Ann Coulter bashes Delta Airlines in tweetstorm

The conservative columnist spent the better part of Saturday and Sunday calling out Delta and a random female passenger after the airline gave the woman the "extra-room" seat that she had booked.

Coulter was on a flight to West Palm Beach, Florida, from New York's LaGuardia airport when she was reassigned from an aisle to a window seat on the same exit row, with extra leg room.

Delta said that Coulter originally booked seat 15F, which is located by the window in an exit row. She also suggested that an ideal job for a Delta employee is an East German policeman or a prison guard. If Delta had approached Coulter and said, "This young woman would like to sit with her family, and three seats weren't available together - do you mind moving?" perhaps Coulter would have willingly done so.

Delta added in a second tweet that Coulter's "insults about our other customers and employees are unacceptable and unnecessary".

Delta Airlines responded on Sunday after to a 24-hour long tirade of insults and vitriol from conservative commentator Ann Coulter.

More than 32 seemingly angry tweets by Coulter followed her inconvenience on a flight from NY to Florida. "Each of our employees is charged with treating each other as well as our customers with dignity and respect".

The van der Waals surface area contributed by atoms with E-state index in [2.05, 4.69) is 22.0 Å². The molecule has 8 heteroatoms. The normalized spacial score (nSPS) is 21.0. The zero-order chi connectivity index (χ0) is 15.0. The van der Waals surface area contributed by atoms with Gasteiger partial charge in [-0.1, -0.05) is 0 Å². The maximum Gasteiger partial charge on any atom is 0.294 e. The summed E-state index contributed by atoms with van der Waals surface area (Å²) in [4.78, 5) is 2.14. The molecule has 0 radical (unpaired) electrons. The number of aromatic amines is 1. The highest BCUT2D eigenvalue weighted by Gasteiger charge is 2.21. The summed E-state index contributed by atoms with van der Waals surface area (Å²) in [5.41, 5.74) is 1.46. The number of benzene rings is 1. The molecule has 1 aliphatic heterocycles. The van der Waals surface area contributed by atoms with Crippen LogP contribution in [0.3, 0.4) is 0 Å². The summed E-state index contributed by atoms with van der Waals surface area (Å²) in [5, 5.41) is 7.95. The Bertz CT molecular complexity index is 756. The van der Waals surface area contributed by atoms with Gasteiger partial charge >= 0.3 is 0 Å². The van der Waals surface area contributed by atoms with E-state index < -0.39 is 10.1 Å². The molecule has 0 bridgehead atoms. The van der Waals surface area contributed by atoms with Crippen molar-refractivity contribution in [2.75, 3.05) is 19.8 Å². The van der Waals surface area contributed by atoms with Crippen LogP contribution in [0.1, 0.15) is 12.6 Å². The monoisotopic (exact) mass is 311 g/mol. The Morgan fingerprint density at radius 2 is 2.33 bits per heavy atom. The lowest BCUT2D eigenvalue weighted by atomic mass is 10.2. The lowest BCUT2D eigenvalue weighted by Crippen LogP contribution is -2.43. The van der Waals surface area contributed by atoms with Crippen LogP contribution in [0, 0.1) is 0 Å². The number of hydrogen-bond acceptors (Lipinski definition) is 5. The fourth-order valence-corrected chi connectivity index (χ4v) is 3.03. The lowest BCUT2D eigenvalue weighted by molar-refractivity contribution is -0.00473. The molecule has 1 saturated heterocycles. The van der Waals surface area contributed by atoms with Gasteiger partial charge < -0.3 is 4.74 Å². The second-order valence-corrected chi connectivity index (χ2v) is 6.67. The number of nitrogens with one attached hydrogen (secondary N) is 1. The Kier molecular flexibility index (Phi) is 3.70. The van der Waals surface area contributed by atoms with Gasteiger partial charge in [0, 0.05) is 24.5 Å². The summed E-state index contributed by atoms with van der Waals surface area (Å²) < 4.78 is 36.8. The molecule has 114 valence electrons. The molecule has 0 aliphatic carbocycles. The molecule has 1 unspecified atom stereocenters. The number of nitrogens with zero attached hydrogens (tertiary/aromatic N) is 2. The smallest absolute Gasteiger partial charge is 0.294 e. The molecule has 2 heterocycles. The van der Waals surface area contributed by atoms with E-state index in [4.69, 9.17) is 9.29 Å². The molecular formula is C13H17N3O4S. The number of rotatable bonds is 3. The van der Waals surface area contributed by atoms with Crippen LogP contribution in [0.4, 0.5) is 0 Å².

"Suckiest @Delta moved me from my PRE-BOOKED SEAT & gave it to some woman, not elderly, child, or sick".

Did Coulter overreact? Should a company still be held accountable to offer consumers what they paid for?

Saturday night saw a surge of tweets that five-starred the airline.

Delta representative Anthony Black told BuzzFeed News said Coulter did not say anything or complain about the de-seating the entire flight.

Following Delta's response on Sunday, Coulter - who is 6-feet tall - clarified the matter was not about $30.

In April, Coulter was unsympathetic after a passenger was violently dragged off a United flight for not giving up his seat: "Sorry about the dragging, but the convicted pill-mill doctor should be deported". The airline said a flight attendant had stepped in to deal with "confusion" arising from the seat reassignment and that "all customers complied and the flight departed without incident".

  • Jacqueline Ellis